I write because it silences the screams of frustration and anger in me. If those screams don’t get silenced, I wouldn’t be able to function. I was taught to write myself out of my depression. If I did that, I wouldn’t be sad anymore and I wouldn’t let the past affect me like it used to. I don’t want to treat my depression with pills anymore, so I write. I write every day. Even when I don’t want to write, I write. Sometimes I’m scared not to write. I write because I’m terrified to write, and how can I tell someone else what to do if I can’t even do it? I write because I want to be good at it and I feel I should be good at it. Sometimes I write because people think I should be good at it. I write to remember the things I want to forget. I write so one day, if I have a child, I can share my writing with him or her. I write to become a stronger person.
I write because I don’t want to silence the person I am.
When I was younger, my parents got divorced and I was told writing would be a good outlet for the anger and sadness I felt from my family splitting. I wrote notes to my mom when I would spend the weekends with my dad so she wouldn’t feel lonely without me or my sister. My sister and I would write notes to each other when we were supposed to be asleep. We would slip them under each other’s door like we were passing notes in class.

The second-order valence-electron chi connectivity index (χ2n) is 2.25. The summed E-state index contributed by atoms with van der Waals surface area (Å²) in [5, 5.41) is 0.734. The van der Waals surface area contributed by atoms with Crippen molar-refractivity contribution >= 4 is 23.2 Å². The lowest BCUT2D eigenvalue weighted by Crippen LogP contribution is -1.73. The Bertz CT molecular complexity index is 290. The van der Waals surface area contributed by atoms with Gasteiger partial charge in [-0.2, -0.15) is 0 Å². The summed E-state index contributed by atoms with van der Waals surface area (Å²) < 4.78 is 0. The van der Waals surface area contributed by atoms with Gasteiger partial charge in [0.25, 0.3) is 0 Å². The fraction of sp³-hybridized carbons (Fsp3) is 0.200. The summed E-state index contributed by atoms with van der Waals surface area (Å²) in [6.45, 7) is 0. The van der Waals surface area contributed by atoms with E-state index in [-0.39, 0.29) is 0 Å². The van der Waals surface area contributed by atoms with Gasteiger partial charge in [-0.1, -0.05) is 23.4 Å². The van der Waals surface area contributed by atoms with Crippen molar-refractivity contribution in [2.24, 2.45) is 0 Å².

I write when I feel there’s no one there who can listen.
I stopped writing for two and a half years when I was with my now ex-boyfriend. I shouldn’t have stopped. If I didn’t stop writing, we probably wouldn’t have dated as long. I see flaws in others when I write. I also see strengths. I see myself in others when I write and I see my differences.
I’ve had a journal since I was in fifth grade. My journals are filled with happiness, sadness, hopes and dreams. My journals are filled with love. My journals are filled with my life.